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Is there a generally applicable technique which will, for any tag/environment used in a LaTeX document, allow the default styling of the contents of instances of that tag/environment to be tweaked in the preamble?

  • For instance, if I decided that all instances of \emph{} in the document should have their contents rendered not only italicised (a common default) but also bold, then what would I do?

  • Similarly, if I decided that all instances of \begin{verbatim}...\end{verbatim} should have their contents rendered not only in a monospaced font (a common default) but also on a grey background, then what would I do?

But more importantly than simply explaining how to handle these two example cases, please can you outline a procedure a LaTeX user can follow in all cases in order to be able to change the styling of any given tag/environment.

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2  
These are really very different questions. There is no procedure that can work in all cases. –  egreg Jul 4 '12 at 17:08
1  
Just one example: \section has to do much more than a <head> tag in HTML, where, for instance, there's no problem with page breaking, widows and orphans. Comparing (La)TeX and HTML is really wrong. –  egreg Jul 4 '12 at 17:42
1  
OK, wrong example. But still there is no similarity between LaTeX and HTML, other than both use a kind of markup. –  egreg Jul 4 '12 at 17:48
1  
That's a pretty big similarity! Anyhow, I provided the analogy merely in case it helped anyone here see what I was getting at, not for any other reason. If it didn't help you, that's a pity, but it may yet help someone else. My question still stands. –  sampablokuper Jul 4 '12 at 17:50
1  
@egreg: In some sense one could argue that from a users point of view, LaTeX is similar to plain HTML 4 (without CSS (and hence <style>), JavaScript, etc.). Except of course that LaTeX automates many tasks (toc, ...). –  Caramdir Jul 4 '12 at 18:38

2 Answers 2

Let's tackle only the first example. LaTeX declares \emph with

\DeclareTextFontCommand{\emph}{\em}

so we need to look up what \em does:

\DeclareRobustCommand\em{%
  \@nomath\em
  \ifdim \fontdimen\@ne\font >\z@
    \upshape
  \else
    \itshape
  \fi}

The first instruction, \@nomath\em raises an error if the command is found in math mode, otherwise it does nothing. The conditional checks whether the current font is slanted (in this case \fontdimen1\font is positive); if so it issues \upshape, otherwise \itshape.

So, if you want \emph to choose "boldface italic" in an upright context and "upright boldface" in an italic context you have to say

\DeclareRobustCommand\em{%
  \@nomath\em
  \ifdim \fontdimen\@ne\font >\z@
    \upshape\bfseries
  \else
    \itshape\bfseries
  \fi}

Is this a general method? No.

I won't even think to the changes necessary to print verbatim material on a grey background: the fancyvrb package provides such a feature and its code is very complicated.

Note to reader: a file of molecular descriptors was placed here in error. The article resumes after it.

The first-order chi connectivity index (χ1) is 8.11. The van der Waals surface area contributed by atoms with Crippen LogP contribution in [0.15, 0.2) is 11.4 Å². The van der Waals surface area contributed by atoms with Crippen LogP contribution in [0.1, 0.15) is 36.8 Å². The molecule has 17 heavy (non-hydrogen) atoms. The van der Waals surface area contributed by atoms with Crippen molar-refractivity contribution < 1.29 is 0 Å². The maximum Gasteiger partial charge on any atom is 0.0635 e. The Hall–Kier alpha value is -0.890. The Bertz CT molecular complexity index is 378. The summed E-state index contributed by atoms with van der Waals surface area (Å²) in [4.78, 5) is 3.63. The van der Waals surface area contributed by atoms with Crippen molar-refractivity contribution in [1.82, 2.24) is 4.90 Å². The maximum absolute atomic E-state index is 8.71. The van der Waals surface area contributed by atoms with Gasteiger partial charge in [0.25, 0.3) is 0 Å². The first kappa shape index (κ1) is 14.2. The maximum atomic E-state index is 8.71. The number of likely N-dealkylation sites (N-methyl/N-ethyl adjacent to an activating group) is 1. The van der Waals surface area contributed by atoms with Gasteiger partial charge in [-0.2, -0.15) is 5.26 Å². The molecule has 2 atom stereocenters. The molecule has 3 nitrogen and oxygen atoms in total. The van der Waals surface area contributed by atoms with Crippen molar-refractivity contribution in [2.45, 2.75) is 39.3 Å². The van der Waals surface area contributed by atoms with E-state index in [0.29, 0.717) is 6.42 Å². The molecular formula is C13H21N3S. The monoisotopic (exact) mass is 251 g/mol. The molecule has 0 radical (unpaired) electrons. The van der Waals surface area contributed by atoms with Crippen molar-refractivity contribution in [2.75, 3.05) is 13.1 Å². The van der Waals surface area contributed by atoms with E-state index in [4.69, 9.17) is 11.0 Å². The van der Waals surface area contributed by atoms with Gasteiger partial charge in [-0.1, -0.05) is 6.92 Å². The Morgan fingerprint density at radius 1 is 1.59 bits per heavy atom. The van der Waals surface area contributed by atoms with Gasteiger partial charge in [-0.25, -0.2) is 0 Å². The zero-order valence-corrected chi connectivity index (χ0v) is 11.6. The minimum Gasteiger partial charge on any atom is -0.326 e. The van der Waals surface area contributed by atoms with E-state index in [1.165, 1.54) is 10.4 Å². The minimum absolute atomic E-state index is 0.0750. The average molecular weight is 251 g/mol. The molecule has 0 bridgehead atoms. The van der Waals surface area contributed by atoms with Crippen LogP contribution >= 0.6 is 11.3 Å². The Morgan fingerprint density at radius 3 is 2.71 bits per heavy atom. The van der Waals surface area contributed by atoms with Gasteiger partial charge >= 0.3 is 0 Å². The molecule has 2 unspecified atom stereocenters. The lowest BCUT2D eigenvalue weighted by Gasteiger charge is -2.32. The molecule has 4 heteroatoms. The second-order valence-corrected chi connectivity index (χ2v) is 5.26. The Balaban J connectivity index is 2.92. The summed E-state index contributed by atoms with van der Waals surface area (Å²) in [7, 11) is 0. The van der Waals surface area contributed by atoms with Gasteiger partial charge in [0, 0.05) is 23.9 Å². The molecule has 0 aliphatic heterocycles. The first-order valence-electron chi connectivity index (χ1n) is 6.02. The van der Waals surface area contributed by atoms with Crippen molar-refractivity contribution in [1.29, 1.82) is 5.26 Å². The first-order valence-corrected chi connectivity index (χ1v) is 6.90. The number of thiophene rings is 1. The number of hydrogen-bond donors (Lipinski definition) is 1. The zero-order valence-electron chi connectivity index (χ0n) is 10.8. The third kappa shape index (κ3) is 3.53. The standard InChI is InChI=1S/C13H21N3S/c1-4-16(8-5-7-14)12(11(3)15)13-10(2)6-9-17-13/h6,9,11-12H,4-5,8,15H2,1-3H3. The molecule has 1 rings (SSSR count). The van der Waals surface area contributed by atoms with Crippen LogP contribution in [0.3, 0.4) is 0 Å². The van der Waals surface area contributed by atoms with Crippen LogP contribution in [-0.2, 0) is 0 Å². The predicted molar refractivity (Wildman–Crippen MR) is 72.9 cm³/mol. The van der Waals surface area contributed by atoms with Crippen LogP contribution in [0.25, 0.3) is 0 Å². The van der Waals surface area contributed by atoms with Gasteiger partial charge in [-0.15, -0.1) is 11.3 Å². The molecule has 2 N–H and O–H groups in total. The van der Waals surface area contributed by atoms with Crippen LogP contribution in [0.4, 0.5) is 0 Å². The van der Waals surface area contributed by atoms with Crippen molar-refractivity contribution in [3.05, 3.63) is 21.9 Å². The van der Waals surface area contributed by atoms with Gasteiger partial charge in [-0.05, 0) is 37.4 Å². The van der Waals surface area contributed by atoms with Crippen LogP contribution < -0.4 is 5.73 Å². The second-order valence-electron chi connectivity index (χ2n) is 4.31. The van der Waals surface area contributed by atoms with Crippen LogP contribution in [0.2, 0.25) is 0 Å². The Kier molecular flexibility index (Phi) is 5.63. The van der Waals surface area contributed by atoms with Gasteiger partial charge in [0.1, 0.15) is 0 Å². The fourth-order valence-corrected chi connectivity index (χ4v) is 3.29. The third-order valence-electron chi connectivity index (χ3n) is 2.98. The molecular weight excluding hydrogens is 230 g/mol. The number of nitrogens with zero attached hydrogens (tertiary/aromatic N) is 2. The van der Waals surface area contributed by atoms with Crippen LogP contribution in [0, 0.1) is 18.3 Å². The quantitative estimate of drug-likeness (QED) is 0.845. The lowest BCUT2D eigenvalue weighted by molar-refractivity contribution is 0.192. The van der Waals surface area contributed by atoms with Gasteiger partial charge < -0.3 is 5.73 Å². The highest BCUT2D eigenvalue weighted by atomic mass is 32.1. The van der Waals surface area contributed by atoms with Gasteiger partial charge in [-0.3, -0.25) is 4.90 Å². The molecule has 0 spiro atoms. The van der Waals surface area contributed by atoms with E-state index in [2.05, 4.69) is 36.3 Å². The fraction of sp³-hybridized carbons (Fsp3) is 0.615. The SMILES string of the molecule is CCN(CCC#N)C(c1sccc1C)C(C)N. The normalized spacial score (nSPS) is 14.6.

In LaTeX you can't simply hand calls to the browser like HTML does. The two models are completely different.

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I'm grateful for this, but although it addresses one of my examples, it doesn't really answer my question. How did you establish what LaTeX declares \emph (or any other command) to be? Why was this your first step? How did you look up what \em (or any other command) does? Where should the third code snippet you gave be put in order to apply to all instances of \emph in the present document? These are the sorts of things my question is getting at. –  sampablokuper Jul 4 '12 at 18:11
3  
@sampablokuper To look things up: \show\emph (etc.) in your document or texdoc source2e. –  Caramdir Jul 4 '12 at 18:30

As egreg says there is no general way -- each one needs to be considered separately. So for the \emph you could redefine the command in the preamble:

enter image description here

Note:

  • As egreg pointed out, this required the use of \LetLtxMacro macro from the letltxmacro package instead of \let since \emph is declared with \DeclareRobustCommand.
  • As Caramdir pointed out this may or may not be what is desired for nested use \emph{}. This redefinition yields an alternating bold italic, with bold upright, where as the original definition yields an alternating non-bold italic, with a non-bold upright as shown above.

Code:

\documentclass{article}
\usepackage{letltxmacro}

\LetLtxMacro\OldEmph\emph
\renewcommand{\emph}[1]{\textbf{\OldEmph{#1}}}%

\begin{document}
    \OldEmph{orignal emph}\par
    \emph{modified emph}\par
    \emph{modified emph with a \emph{nested emph}}
\end{document}
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\emph is basically defined with \DeclareRobustCommand and it's quite dangerous to redefine it in this way (see the documentation of letltxmacro. –  egreg Jul 4 '12 at 18:07
    
@egreg, but if letltxmacro were used instead of let then this approach would generally be OK? Or would there still be a danger - and if there is still a danger, then what would it be? –  sampablokuper Jul 4 '12 at 18:19
    
@egreg: Thanks, I was mistaken in thinking that \LetLtxMacro was only required when there were optional parameters. Have updated the solution. –  Peter Grill Jul 4 '12 at 18:22
    
This of course might or might not do what you intend when nesting \emphs. –  Caramdir Jul 4 '12 at 18:35

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